The two Vancouver area cops being held hostage in Cuba have received exactly that from our federal government – nothing. There has been no attempted intervention with the Cuban government. They have said they are monitoring the situation and that’s about it. Oh, and they let the boys make phone calls from our Consulate in Matanzas to their family. 

They went on trial in late October after being held in Cuba on dubious allegations of a sex assault by a less than credible complainant. The trial was held before a panel of five judges, two of which were lay persons. I should add that all five were female. In these days of “Me Too” and “believe all women” this is important. 

The complainant, a precocious 17-yr-old from Barrie, Ontario chose not to appear for trial to give evidence. She was invited by the Cuban government and that request was relayed via the Canadian government. But, no. She did not attend for whatever reason.

Most likely she didn’t want to subject herself to cross examination lest she be proved the liar she is.

To be clear, she initiated a sexual encounter with one of the police officers. It was consensual. The other officer stayed on the balcony as nature took its course. She tried to engage him in the activities not once, but twice and twice he rebuffed her. 

Well, hell hath no fury as a wise man once said, to quote former Vancouver Homicide Detective Bob Cooper.  

She left the room and returned to hers in the same resort. She was even seen by a hotel security officer in the packed resort hotel. He testified at the trial that she seemed normal, not drunk, not upset, just normal. 

That’s an important fact in this whole thing. Follow along. 

In law, when considering sex assault allegations, there is something called the Doctrine of Recent Complaint. In essence, if the first person the victim comes in contact with following a sexual assault is told of the assault it adds credibility to the allegation.

Well, that didn’t happen in this case. She said nothing to the hotel security guard nor anyone else in a very busy resort hotel. Not a word and according to the evidence to the security officer she looked normal. Not upset. Not drunk. Nothing out of the ordinary.

So, how’d this thing get started? When she got back to her room she was asked by a friend where she had been and she then and only then came up with her nonsensical story. The friend  contacted security staff who then called police.  By then the complainant was stuck. In for a penny, in for a pound I suppose.

The prosecution’s theory is that she was too drunk to consent. Yet, in the investigation no one took a blood sample from her until two days later. It yielded a result of .120 which said she had been drinking in the days since the alleged event but nothing more. It was evidence of absolutely nothing except the girl liked drinking while on holiday with her friends. While she was doing that, the two cops she accused of sexual assault were in a Cuban jail. 

I should also add in all of this, the friend who was the first person told of the allegation, was never interviewed by Cuban police.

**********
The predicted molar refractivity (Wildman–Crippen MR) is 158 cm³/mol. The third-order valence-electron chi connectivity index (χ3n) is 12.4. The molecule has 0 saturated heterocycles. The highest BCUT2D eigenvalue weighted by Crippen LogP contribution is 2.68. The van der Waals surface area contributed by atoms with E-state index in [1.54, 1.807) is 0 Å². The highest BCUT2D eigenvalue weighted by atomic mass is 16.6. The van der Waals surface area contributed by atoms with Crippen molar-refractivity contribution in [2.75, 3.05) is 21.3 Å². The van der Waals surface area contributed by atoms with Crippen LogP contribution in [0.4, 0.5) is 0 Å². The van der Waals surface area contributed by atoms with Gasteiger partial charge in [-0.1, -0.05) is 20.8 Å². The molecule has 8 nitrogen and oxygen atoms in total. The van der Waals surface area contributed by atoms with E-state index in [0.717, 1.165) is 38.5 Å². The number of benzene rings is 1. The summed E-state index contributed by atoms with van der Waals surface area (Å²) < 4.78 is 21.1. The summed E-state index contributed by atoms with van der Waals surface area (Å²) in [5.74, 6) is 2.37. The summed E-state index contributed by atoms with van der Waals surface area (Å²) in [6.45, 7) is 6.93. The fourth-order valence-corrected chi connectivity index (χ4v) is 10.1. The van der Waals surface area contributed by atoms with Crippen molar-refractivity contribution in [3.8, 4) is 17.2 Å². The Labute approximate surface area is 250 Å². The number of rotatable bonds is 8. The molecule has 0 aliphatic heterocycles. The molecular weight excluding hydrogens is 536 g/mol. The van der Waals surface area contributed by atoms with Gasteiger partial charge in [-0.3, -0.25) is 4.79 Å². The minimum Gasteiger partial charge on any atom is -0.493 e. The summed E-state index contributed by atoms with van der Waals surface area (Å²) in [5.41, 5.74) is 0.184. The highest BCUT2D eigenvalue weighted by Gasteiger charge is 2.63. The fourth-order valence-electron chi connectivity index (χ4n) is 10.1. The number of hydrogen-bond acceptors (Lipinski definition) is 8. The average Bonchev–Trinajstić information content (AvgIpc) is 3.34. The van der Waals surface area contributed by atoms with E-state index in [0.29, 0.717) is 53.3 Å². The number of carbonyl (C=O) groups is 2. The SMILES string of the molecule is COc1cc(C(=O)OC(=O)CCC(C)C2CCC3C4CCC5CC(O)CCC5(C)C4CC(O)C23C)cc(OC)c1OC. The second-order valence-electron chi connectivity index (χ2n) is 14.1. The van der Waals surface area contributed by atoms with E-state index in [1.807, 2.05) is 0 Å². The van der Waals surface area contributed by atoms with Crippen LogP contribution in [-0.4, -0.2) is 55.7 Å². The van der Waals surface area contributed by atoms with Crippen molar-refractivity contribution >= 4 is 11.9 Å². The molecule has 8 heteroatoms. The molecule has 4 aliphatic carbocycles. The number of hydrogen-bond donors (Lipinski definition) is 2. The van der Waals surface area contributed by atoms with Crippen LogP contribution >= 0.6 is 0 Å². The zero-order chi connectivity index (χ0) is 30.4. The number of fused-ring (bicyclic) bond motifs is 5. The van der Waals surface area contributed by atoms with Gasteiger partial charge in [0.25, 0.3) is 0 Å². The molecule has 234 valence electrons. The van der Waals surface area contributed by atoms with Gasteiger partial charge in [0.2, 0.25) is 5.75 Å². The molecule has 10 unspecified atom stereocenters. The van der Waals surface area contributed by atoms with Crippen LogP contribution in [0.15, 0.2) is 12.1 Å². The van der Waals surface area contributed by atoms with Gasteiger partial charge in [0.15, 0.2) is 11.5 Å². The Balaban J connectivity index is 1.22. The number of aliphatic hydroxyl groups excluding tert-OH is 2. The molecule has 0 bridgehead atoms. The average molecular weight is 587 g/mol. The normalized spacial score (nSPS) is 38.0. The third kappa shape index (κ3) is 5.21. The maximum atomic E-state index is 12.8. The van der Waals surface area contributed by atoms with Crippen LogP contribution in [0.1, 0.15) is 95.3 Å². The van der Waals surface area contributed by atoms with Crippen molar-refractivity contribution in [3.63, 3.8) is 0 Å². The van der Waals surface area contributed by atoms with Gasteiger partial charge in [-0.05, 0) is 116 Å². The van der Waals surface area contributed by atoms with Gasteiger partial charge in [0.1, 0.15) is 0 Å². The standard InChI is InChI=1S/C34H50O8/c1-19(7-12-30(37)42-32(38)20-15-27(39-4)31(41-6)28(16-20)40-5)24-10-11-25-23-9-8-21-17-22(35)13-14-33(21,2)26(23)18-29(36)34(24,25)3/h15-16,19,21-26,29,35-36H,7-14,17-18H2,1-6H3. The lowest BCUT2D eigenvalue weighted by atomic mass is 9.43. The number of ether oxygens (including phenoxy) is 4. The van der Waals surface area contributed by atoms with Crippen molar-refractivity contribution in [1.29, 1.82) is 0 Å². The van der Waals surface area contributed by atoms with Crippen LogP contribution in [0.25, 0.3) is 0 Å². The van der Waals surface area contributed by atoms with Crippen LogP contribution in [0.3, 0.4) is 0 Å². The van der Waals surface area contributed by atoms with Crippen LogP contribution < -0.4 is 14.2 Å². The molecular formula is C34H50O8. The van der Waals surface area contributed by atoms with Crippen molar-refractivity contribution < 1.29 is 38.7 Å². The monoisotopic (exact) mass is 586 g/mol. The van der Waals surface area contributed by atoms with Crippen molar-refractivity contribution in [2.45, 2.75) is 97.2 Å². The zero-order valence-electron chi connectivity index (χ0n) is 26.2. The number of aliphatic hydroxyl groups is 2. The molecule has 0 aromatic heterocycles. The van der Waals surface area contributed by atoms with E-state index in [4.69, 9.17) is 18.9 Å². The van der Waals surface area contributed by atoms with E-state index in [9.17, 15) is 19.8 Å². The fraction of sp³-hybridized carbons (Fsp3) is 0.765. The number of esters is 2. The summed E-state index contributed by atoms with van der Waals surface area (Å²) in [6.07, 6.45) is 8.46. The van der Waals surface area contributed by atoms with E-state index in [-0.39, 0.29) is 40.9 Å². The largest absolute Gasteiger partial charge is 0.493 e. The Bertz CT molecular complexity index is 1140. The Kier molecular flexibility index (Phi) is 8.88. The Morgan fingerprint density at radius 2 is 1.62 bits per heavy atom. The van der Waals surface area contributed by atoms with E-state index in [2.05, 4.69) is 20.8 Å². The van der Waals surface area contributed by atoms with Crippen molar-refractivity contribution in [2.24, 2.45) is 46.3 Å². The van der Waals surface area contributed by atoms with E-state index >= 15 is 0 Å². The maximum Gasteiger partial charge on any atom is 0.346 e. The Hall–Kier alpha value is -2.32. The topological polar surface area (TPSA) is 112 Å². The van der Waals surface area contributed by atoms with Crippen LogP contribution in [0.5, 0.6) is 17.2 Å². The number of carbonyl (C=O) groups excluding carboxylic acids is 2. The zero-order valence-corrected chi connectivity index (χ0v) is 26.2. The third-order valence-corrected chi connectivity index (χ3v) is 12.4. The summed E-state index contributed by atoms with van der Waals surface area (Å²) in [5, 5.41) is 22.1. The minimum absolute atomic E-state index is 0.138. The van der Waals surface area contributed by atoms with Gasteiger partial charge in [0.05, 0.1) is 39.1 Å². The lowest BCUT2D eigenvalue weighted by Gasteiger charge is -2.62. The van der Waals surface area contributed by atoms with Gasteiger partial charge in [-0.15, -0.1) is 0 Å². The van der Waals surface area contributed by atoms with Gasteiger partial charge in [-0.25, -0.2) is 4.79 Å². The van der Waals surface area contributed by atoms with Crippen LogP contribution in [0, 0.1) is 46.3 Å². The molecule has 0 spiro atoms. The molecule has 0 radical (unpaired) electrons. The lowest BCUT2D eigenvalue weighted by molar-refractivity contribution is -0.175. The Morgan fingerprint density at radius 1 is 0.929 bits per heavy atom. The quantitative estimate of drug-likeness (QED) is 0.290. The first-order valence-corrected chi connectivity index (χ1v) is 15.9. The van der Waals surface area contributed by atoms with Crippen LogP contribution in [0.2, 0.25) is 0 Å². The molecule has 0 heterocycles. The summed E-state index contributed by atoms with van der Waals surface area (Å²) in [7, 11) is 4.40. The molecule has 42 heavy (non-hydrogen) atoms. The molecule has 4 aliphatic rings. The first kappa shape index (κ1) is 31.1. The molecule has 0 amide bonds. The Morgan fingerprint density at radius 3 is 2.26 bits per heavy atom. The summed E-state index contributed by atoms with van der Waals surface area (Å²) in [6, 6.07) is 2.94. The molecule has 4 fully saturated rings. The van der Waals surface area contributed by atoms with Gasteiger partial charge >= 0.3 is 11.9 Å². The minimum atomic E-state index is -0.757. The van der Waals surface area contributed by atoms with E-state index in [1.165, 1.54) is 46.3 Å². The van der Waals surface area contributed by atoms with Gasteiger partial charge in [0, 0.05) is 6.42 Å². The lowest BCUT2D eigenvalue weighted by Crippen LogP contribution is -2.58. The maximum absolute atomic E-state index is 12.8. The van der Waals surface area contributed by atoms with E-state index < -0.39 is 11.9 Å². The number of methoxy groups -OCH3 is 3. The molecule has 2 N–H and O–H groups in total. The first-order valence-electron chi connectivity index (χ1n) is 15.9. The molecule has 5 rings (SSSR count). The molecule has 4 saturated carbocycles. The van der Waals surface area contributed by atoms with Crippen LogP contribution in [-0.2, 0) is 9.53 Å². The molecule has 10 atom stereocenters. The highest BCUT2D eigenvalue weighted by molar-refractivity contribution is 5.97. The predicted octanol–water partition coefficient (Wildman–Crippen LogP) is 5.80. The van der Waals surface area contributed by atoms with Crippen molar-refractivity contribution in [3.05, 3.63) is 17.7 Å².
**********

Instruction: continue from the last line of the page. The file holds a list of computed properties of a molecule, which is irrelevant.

So, the only evidence against the two police officers was a statement given to a Cuban police officer on the night in question that was never tested by a cross-examination. And the alleged “victim” declined to return and provide evidence. 

The five female judges heard the evidence and returned a verdict of not guilty. But that is not the end of the matter. There is still an appeal period where the prosecution or the complainant can say they are not satisfied and file an appeal. It is not clear under Cuban law whether the appeal has to be a question of law as it does in most Western democracies. Whether or not the complainant was drunk is a finding of fact and the court found that she was not and her allegations were not to be believed. Yet, the Cuban government still holds the two officers hostage to a system that no one seems to understand. 

When contacted, the boys’ family had this to say: “We are grateful that the judges ruled that the evidence, both scientific and physical, did not corroborate the accusations. In fact, all of the evidence undermined the credibility of the accuser’s statement in numerous important ways. The substance of what the accuser said was directly and absolutely contradicted by the evidence.”

This is important because the Cuban system of justice, such as it is, does not have a presumption of innocence. Quite the opposite in fact. An accused must prove their innocence. The court agreed there was nothing to the allegations. 

But, unfortunately, the two officers are still being held hostage. It’s hard for me to see how any appeal could succeed, but there it is. We still wait for the two officers to be allowed to leave their paradise prison. 

We also wait for the Canadian government to do something, anything to help two serving police officers held by Cuba and not being allowed to serve the citizens of Canada. As I said earlier, I expect little from government and God knows these two officers have gotten less than that. 


Leo Knight


Written by Leo Knight

November 17, 2018 at 7:58 pm

Posted in Crime & Punishment